Cache-Control: public, max-age=1024000 Lives of Remarkable Criminals: John Dykes

The Life of JOHN DYKES

a Thief and Highwayman

It is a reflection almost too common to be repeated that of all the vices to which young people are addicted, nothing is so dangerous as a habit and inclination to gaming. To explain this would be to swell a volume. Instances which are so numerous do it much better. Perhaps this unhappy person John Dykes is as strong a one as is anywhere to be met with. His parents were persons in middling circumstances, but he being their eldest child, they treated him with great indulgence, and to the detriment of their own fortune afforded him a necessary education. When he grew up and his friends thought of placing him out apprentice, he always found some excuse or other to avoid it, which arose only from his great indolence of temper, and his continual itching after gaming. When he had money, he went to the gaming tables about town, and when reduced by losses sustained there, would put on an old ragged coat and get out to play at chuck, and span-farthing, amongst the boys in the street, by which, sometimes he got money enough to go to his old companions again. But this being a very uncertain recourse, he made use more frequently of picking pockets; for which being several times apprehended and committed to Bridewell, his friends, especially his poor father, would often demonstrate to him the ignominious end which such practices would necessarily bring on, entreating him while there was yet time, to reflect and to leave them off, promising to do their utmost for him, notwithstanding all that was past. In the course of this unhappy life the youth had acquired an extraordinary share of cunning, and an unusual capacity of dissembling; he employed it more than once to deceive his family into a belief of his having made a thorough resolution of amendment.

Once, after having suffered the usual discipline of the horsepond, Dykes was carried before a Justice of Peace, and committed to Tothill Fields Bridewell[1]. Here he became acquainted with one Jeddediah West, a Quaker's son, who had fallen into the like practices, and for them shared the same punishment with himself. They were pretty much of a temper, but Jeddediah was the elder and much the more subtle of the two, and in this unhappy place they contracted a strict and intimate friendship. Out of shame Jeddediah forbore for two or three days to acquaint his relations, and during that time for the most part subsisted out of what Dykes got from home. But at last West picked up courage enough to send to his brother, a very eminent man in business, and by telling him a plausible story, procured not only pity and relief, but even prevailed on him to believe that he was innocent of the fact for which he was committed. He so well tutored his friend Dykes that though he could not persuade his parents into the same degree of credulity, yet his outward appearance of penitence induced them not only to pardon him but to take him home, give him a new suit of clothes, and to promise him, if he continued to do well, whatever was in their power to do for him.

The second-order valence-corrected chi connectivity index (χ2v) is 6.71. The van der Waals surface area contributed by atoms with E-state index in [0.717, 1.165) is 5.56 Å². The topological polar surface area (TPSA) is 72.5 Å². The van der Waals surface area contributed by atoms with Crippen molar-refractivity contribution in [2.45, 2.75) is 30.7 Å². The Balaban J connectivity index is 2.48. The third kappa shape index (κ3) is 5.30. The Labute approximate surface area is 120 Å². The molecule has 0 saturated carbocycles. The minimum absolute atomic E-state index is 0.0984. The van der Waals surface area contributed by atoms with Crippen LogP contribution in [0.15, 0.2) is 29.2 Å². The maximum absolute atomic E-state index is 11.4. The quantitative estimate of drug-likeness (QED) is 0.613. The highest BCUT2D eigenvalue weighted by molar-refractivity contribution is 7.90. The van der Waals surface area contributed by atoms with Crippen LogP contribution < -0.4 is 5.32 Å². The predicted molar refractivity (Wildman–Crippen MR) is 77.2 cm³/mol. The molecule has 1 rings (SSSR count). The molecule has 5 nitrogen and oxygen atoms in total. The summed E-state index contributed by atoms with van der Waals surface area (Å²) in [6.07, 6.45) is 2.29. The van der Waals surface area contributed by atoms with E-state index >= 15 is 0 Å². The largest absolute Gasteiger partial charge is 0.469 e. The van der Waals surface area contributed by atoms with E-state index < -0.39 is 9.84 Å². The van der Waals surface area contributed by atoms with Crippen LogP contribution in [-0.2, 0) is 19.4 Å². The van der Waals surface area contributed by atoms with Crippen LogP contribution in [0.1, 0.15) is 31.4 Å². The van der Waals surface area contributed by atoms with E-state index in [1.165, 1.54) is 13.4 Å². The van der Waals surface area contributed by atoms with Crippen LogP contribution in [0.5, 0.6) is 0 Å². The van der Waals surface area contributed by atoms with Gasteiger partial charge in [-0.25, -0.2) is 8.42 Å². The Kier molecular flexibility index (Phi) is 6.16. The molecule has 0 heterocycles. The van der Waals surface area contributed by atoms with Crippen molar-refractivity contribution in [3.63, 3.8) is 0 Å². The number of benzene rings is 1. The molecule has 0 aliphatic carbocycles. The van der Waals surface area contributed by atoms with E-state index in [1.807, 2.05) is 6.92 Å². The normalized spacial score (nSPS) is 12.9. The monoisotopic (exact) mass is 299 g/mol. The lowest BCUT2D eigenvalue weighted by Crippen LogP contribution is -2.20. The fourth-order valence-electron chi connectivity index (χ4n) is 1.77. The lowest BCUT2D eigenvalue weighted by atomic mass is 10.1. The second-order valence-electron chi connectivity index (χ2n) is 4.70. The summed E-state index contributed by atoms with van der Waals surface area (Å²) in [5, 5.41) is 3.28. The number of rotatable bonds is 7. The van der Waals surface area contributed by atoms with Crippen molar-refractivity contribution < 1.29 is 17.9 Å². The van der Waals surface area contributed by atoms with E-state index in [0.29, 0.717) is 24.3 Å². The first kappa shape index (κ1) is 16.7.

Dykes and his companion being in favour with their friends, and having money in their pockets, continued their correspondence and went often to the gaming tables together. At first they had a considerable run of luck for about three weeks, but Fortune then forsaking them, they were reduced to be downright penniless, without any hopes of relief or assistance from their friends sufficient to carry on their expenses. West at last proposed an expedient for raising money, which lay altogether upon himself, and which he the next day executed in the following manner.